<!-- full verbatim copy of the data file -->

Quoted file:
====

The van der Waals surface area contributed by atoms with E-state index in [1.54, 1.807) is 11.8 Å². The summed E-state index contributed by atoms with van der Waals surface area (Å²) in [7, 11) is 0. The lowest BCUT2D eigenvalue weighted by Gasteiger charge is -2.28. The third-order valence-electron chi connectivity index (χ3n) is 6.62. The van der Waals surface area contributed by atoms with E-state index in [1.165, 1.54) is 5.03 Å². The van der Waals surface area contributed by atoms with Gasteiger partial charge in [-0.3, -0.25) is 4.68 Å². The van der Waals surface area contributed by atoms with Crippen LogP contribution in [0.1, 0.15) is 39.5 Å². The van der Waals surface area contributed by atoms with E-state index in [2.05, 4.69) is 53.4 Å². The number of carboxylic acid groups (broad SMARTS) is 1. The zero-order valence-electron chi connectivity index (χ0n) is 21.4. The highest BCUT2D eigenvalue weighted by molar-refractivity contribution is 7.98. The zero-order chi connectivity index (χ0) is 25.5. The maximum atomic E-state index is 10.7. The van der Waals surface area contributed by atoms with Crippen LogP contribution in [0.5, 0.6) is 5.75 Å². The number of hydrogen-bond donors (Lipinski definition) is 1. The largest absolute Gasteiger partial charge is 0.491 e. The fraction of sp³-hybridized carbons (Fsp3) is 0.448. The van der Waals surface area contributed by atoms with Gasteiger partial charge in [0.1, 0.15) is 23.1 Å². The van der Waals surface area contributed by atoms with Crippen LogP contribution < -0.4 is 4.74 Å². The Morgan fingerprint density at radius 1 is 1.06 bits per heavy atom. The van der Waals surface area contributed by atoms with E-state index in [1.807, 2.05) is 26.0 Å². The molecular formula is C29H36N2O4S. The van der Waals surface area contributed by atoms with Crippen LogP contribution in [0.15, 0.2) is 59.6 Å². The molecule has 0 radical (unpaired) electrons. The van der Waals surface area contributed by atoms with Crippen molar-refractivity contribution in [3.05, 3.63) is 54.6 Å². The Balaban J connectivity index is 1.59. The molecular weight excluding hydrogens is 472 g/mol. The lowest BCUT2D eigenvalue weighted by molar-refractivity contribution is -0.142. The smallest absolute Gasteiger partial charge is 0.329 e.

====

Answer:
The van der Waals surface area contributed by atoms with E-state index in [1.54, 1.807) is 11.8 Å². The summed E-state index contributed by atoms with van der Waals surface area (Å²) in [7, 11) is 0. The lowest BCUT2D eigenvalue weighted by Gasteiger charge is -2.28. The third-order valence-electron chi connectivity index (χ3n) is 6.62. The van der Waals surface area contributed by atoms with E-state index in [1.165, 1.54) is 5.03 Å². The van der Waals surface area contributed by atoms with Gasteiger partial charge in [-0.3, -0.25) is 4.68 Å². The van der Waals surface area contributed by atoms with Crippen LogP contribution in [0.1, 0.15) is 39.5 Å². The van der Waals surface area contributed by atoms with E-state index in [2.05, 4.69) is 53.4 Å². The number of carboxylic acid groups (broad SMARTS) is 1. The zero-order valence-electron chi connectivity index (χ0n) is 21.4. The highest BCUT2D eigenvalue weighted by molar-refractivity contribution is 7.98. The zero-order chi connectivity index (χ0) is 25.5. The maximum atomic E-state index is 10.7. The van der Waals surface area contributed by atoms with Crippen LogP contribution in [0.5, 0.6) is 5.75 Å². The number of hydrogen-bond donors (Lipinski definition) is 1. The largest absolute Gasteiger partial charge is 0.491 e. The fraction of sp³-hybridized carbons (Fsp3) is 0.448. The van der Waals surface area contributed by atoms with Gasteiger partial charge in [0.1, 0.15) is 23.1 Å². The van der Waals surface area contributed by atoms with Crippen LogP contribution < -0.4 is 4.74 Å². The Morgan fingerprint density at radius 1 is 1.06 bits per heavy atom. The van der Waals surface area contributed by atoms with E-state index in [1.807, 2.05) is 26.0 Å². The molecular formula is C29H36N2O4S. The van der Waals surface area contributed by atoms with Crippen LogP contribution in [0.15, 0.2) is 59.6 Å². The molecule has 0 radical (unpaired) electrons. The van der Waals surface area contributed by atoms with Crippen molar-refractivity contribution in [3.05, 3.63) is 54.6 Å². The Balaban J connectivity index is 1.59. The molecular weight excluding hydrogens is 472 g/mol. The lowest BCUT2D eigenvalue weighted by molar-refractivity contribution is -0.142. The smallest absolute Gasteiger partial charge is 0.329 e.